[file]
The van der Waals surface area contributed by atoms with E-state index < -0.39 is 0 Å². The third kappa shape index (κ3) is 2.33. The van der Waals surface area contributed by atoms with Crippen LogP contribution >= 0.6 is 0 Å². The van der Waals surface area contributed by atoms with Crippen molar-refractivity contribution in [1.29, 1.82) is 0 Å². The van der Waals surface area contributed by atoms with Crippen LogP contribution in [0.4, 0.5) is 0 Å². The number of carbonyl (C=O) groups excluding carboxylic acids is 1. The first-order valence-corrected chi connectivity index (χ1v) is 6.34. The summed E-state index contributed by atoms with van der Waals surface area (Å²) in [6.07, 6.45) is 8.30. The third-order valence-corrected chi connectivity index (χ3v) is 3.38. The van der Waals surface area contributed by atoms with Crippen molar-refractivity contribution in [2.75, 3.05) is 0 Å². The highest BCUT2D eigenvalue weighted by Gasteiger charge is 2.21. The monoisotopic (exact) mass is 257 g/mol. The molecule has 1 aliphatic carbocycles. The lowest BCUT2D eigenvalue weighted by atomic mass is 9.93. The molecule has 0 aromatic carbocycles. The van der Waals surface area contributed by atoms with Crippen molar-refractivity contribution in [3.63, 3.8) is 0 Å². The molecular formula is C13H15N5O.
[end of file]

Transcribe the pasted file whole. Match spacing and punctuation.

The van der Waals surface area contributed by atoms with E-state index < -0.39 is 0 Å². The third kappa shape index (κ3) is 2.33. The van der Waals surface area contributed by atoms with Crippen LogP contribution >= 0.6 is 0 Å². The van der Waals surface area contributed by atoms with Crippen molar-refractivity contribution in [1.29, 1.82) is 0 Å². The van der Waals surface area contributed by atoms with Crippen LogP contribution in [0.4, 0.5) is 0 Å². The number of carbonyl (C=O) groups excluding carboxylic acids is 1. The first-order valence-corrected chi connectivity index (χ1v) is 6.34. The summed E-state index contributed by atoms with van der Waals surface area (Å²) in [6.07, 6.45) is 8.30. The third-order valence-corrected chi connectivity index (χ3v) is 3.38. The van der Waals surface area contributed by atoms with Crippen molar-refractivity contribution in [2.75, 3.05) is 0 Å². The highest BCUT2D eigenvalue weighted by Gasteiger charge is 2.21. The monoisotopic (exact) mass is 257 g/mol. The molecule has 1 aliphatic carbocycles. The lowest BCUT2D eigenvalue weighted by atomic mass is 9.93. The molecule has 0 aromatic carbocycles. The van der Waals surface area contributed by atoms with Crippen molar-refractivity contribution in [3.63, 3.8) is 0 Å². The molecular formula is C13H15N5O.